Which green car broke the Consumer Reports new-car rating system?

And, what automaker did we hear may be planning an all-electric car before the end of next year?

This is our video look back at the Week In Reverse--right here at Green Car Reports--for the week ending on Friday, August 28, 2015.

Friday, we explored why owners of the BMW i3 REx range-extended electric car do what's called "coding"--modifying the software to give them functions available in other markets but not in the U.S.

Those include getting more gasoline into the tank, conserving battery range, and even activating the AM radio that BMW North America suppressed.

On Thursday, we covered yet another rave for the Tesla Model S from Consumer Reports.

In this case, the magazine said, the Model S P85D performance version scored so high that it "broke the ratings," which had to be adjusted so the car wouldn't score 103 on a scale of 1 to 100.

Wednesday, we looked at the economics and the throughput of fueling sites for gasoline and diesel, and for hydrogen, and compared them to DC quick-charging stations for electric cars.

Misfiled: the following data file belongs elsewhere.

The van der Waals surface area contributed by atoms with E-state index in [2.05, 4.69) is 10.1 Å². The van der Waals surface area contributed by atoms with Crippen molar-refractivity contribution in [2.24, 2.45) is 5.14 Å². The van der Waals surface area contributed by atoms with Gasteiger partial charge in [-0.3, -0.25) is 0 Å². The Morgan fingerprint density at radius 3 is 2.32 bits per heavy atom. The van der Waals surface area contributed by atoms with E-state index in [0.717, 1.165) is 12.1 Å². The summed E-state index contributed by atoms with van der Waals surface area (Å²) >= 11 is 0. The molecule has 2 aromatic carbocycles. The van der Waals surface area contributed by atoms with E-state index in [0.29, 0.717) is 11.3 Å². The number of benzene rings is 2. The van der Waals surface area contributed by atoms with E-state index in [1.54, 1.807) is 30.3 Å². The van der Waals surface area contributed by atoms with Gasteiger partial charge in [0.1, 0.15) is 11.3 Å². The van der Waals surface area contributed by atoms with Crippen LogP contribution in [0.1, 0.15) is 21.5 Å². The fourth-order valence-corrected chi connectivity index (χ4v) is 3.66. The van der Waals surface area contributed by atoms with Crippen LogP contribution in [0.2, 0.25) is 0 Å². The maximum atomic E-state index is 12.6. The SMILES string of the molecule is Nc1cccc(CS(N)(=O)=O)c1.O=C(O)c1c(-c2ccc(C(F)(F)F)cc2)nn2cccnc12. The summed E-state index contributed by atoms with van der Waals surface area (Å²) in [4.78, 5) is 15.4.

Our conclusion was that fast-charging sites may be cheaper to build than many analysts have assumed--and that they already provide better throughput than the newest hydrogen stations will.

On Tuesday, we had another Tesla P85D story: Two Norwegian drivers set a new distance record, driving more than 450 miles on a single full charge of the battery.

The EPA rates that car's range at 253 miles combined, but we do have to note that the pair drove at an average of just 24 miles per hour.

We kicked off the week on Monday with a source telling us that Hyundai plans to launch an all-electric version of its so-called Prius fighter before the end of next year. It's an aerodynamic five-door hatchback that will come as a hybrid, a plug-in hybrid, and a battery-electric car.

That would give Hyundai a single car with a range of models that could compete with both the all-new 2016 Toyota Prius (seen in our spy shots last week) and the Chevrolet Bolt EV and next generation Nissan Leaf.

Sounds like 2017 is going to be an exciting year for new green cars, doesn't it?

Finally, we wrote up two days of driving the all-new 2016 Smart ForTwo minicar. The little two-seater's 8.8-foot length stays the same, and so do its gas-mileage ratings, but it's a much better car than its predecessor.

Its turning circle is ridiculously small, at just 22.8 feet, which means you can do doughnuts in any two-lane road, and grab parking spaces out from under the noses of larger and less agile vehicles.

It's got more power, better acceleration, more airbags, and at last a competitive interior.

But it's still not a gas-mileage champ, though its size leads most people to assume it gets 50, 60, even 70 miles per gallon. It's actually rated at 36 mpg combined.

An all-electric version coming late next year should offer much better efficiency.

Until next week, this has been the Green Car Reports Week in Reverse update.


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